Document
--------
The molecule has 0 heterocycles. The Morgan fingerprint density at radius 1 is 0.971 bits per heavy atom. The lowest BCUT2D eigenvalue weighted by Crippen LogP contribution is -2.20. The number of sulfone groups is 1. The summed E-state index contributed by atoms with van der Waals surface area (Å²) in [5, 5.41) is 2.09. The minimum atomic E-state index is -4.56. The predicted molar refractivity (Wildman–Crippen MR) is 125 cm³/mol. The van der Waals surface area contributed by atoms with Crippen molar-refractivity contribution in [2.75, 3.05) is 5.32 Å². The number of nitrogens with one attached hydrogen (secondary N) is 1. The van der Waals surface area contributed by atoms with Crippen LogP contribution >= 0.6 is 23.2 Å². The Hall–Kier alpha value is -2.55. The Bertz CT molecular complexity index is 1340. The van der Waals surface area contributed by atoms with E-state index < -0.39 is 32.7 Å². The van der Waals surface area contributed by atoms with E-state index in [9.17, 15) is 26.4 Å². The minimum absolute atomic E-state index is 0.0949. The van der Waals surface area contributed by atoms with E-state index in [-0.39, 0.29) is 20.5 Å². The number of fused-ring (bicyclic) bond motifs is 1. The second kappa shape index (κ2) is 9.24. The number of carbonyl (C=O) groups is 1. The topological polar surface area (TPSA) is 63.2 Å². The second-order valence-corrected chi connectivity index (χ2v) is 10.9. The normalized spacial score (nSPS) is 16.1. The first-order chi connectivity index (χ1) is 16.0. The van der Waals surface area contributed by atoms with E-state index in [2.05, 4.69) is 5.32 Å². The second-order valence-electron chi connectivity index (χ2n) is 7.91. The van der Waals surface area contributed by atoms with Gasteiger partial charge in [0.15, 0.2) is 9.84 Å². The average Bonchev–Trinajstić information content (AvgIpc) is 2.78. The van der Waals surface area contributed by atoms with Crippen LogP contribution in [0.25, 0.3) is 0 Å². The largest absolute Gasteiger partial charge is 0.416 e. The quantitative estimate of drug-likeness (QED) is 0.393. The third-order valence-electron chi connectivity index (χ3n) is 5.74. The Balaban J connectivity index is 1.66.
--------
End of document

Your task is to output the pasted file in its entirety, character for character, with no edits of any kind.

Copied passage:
The molecule has 0 heterocycles. The Morgan fingerprint density at radius 1 is 0.971 bits per heavy atom. The lowest BCUT2D eigenvalue weighted by Crippen LogP contribution is -2.20. The number of sulfone groups is 1. The summed E-state index contributed by atoms with van der Waals surface area (Å²) in [5, 5.41) is 2.09. The minimum atomic E-state index is -4.56. The predicted molar refractivity (Wildman–Crippen MR) is 125 cm³/mol. The van der Waals surface area contributed by atoms with Crippen molar-refractivity contribution in [2.75, 3.05) is 5.32 Å². The number of nitrogens with one attached hydrogen (secondary N) is 1. The van der Waals surface area contributed by atoms with Crippen LogP contribution >= 0.6 is 23.2 Å². The Hall–Kier alpha value is -2.55. The Bertz CT molecular complexity index is 1340. The van der Waals surface area contributed by atoms with E-state index < -0.39 is 32.7 Å². The van der Waals surface area contributed by atoms with E-state index in [9.17, 15) is 26.4 Å². The minimum absolute atomic E-state index is 0.0949. The van der Waals surface area contributed by atoms with E-state index in [-0.39, 0.29) is 20.5 Å². The number of fused-ring (bicyclic) bond motifs is 1. The second kappa shape index (κ2) is 9.24. The number of carbonyl (C=O) groups is 1. The topological polar surface area (TPSA) is 63.2 Å². The second-order valence-corrected chi connectivity index (χ2v) is 10.9. The normalized spacial score (nSPS) is 16.1. The first-order chi connectivity index (χ1) is 16.0. The van der Waals surface area contributed by atoms with E-state index in [2.05, 4.69) is 5.32 Å². The second-order valence-electron chi connectivity index (χ2n) is 7.91. The van der Waals surface area contributed by atoms with Gasteiger partial charge in [0.15, 0.2) is 9.84 Å². The average Bonchev–Trinajstić information content (AvgIpc) is 2.78. The van der Waals surface area contributed by atoms with Crippen LogP contribution in [0.25, 0.3) is 0 Å². The largest absolute Gasteiger partial charge is 0.416 e. The quantitative estimate of drug-likeness (QED) is 0.393. The third-order valence-electron chi connectivity index (χ3n) is 5.74. The Balaban J connectivity index is 1.66.